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Books related to France: Our September 2022 picks

For our reviews, each book gets 20 minutes’ reading time

Read some recent French-themed releases Pic: Billion Photos / Shutterstock

At Home in the Pays d'Oc, Patricia Feinberg Stoner, Fascom, €2.69, ISBN: 9780995746206 

The first of two auto-biographical books about moving to France, At Home in the Pays d'Oc is a beguiling account of a British couple with a second home in the Languedoc adopting a cute dog and ending up staying in France. There's a bit which reminds me of the beginning of the 'Lady and the Tramp': 

"They have no intention of keeping her. 'Just for tonight,' says Patrick. 'We will take her to the animal shelter tomorrow.' It never happens. They spend the weekend getting to know and love the little creature, who looks at them appealingly with big brown eyes and wags her absurd stump of a tail every time they speak." Although the adorable pooch turns out to be lost rather than homeless, they manage to adopt her after all, and after that there's no going back. 

Patricia Feinberg Stoner's writing style is upbeat and chatty. Reading the book feels like spending one of those very long evenings catching up with a best friend, once you've decided that a second bottle is inevitable and you've ordered extra olives. 

There isn't really a plot to speak of – it's really a series of amusing anecdotes and insights into the process of moving to France. And that's where the charm lies, you just read on and enjoy the journey. 

Did they mean to buy a ruined house? Nope, but they did it anyway. Did they realise that doing it up would take years and cost entire limbs? Ditto. 

Anarchic neighbours, administrative problems, scorpions, and sunshine... tick, tick, tick

Blaise Cendrars, The Invention of Life, Eric Robertson, Reaktion Books, €32.37, ISBN: 9781789145205 

This well researched look at Blaise Cendrars' life and work is a fascinating delve into the first half of the 20th century, meeting a host of famous and infamous figures on the way.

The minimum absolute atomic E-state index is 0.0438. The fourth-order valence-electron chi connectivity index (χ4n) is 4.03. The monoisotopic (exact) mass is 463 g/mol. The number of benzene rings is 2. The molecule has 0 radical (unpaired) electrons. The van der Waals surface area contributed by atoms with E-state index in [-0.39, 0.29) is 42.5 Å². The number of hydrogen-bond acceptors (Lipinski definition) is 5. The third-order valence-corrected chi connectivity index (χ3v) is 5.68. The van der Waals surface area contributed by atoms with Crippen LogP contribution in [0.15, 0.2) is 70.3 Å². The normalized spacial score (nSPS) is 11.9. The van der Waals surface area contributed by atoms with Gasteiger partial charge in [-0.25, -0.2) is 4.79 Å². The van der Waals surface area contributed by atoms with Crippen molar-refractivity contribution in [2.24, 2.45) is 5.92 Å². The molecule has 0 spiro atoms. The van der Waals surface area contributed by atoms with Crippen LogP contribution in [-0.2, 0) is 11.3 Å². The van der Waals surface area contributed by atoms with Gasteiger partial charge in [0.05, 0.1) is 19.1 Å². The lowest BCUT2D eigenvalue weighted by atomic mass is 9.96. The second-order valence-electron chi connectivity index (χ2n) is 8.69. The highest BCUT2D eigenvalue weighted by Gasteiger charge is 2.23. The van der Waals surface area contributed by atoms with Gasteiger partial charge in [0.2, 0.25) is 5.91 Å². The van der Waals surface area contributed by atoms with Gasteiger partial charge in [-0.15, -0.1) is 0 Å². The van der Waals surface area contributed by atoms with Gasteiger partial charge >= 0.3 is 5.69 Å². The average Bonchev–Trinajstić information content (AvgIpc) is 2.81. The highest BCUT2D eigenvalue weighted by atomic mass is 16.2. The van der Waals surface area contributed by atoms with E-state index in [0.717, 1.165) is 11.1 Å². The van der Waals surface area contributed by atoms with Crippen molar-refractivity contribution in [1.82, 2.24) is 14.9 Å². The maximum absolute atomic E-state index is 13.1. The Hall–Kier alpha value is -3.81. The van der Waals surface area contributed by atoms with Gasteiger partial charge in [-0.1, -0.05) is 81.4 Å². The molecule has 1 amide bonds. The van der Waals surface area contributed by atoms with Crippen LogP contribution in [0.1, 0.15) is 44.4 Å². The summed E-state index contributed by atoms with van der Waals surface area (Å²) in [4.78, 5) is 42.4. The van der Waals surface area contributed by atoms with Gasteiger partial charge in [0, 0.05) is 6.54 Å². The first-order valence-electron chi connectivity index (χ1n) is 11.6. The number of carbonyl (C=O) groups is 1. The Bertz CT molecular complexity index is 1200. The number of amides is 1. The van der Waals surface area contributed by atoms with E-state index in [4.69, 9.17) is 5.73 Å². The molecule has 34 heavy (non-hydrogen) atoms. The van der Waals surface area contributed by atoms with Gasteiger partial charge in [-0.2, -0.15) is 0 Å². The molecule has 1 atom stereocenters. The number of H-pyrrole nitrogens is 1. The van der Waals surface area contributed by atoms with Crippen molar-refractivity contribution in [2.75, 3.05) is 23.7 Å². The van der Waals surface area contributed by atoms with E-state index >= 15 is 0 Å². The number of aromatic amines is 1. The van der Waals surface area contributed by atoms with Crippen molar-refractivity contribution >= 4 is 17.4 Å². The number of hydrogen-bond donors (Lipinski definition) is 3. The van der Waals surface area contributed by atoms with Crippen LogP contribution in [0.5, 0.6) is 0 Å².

Blaise Cendrars (1887 – 1961), was born in Switzerland and became naturalised French in 1916. Known for his novels and epic poems, he was at the centre of modernism, mixing with the likes of Modigliani, Picasso, Sonia Delaunay, and Hemingway. 

Reading this book is like getting to know an extraordinary new friend; Cendrars had an amazing appetite for life. He loved travelling, loved new ideas, new ways of expressing human experience. In 1915, he lost his right arm fighting in WW1, a tragedy that he wrote about in The Left Handed Poet, The Bloody Hand, and The Severed Hand. His output was prolific; he also wrote essays, plays, and did translations. 

He was an important part of the artistic community in Montparnasse, and friends with Henry Miller who described him as his 'great idol'. He had two boys and a girl with his first wife Féla Poznańska. During WW2, the Gestapo destroyed some of his manuscripts, but he fled to Provence to evade arrest. His elder son died during the war. 

The author cracks through the facts at a rate of knots, making this an easy book to get into. (Skip the introduction and plunge straight in. You can always go back to it once you've finished the book.).

Crécy, Michael Livingston, Osprey, €26.80, ISBN: 978-1472847058 

The battle of Crécy took place in 1346 during the Hundred Years war between the armies of King Edward III and Roi Philip VI and is generally thought to be the reason why the English went on to conquer Calais, which they held until 1558. Today the battlefield is something of a tourist attraction, but in this book, author Michael Livingston says people are visiting the wrong spot. 

The book is both a vivid and, dare I say it, blow by blow account of the battle, and an account of how it has been meticulously researched. Modern historians have used archived manuscripts, satellites and traditional fieldwork to track down the real site of the battle. It makes for fascinating reading, especially resonating with anyone who has tried to sift the true information from fake. 

An appealing read for fans of military history, this is also fascinating for history lovers, and anyone who enjoys a good detective story. It also might just inspire readers to explore some of the locations described. Readable and informative, this is an academic book that you'll race through as if it were adventure fiction. 

For more literary inspiration check out the Facebook group 'Novels set in France’.

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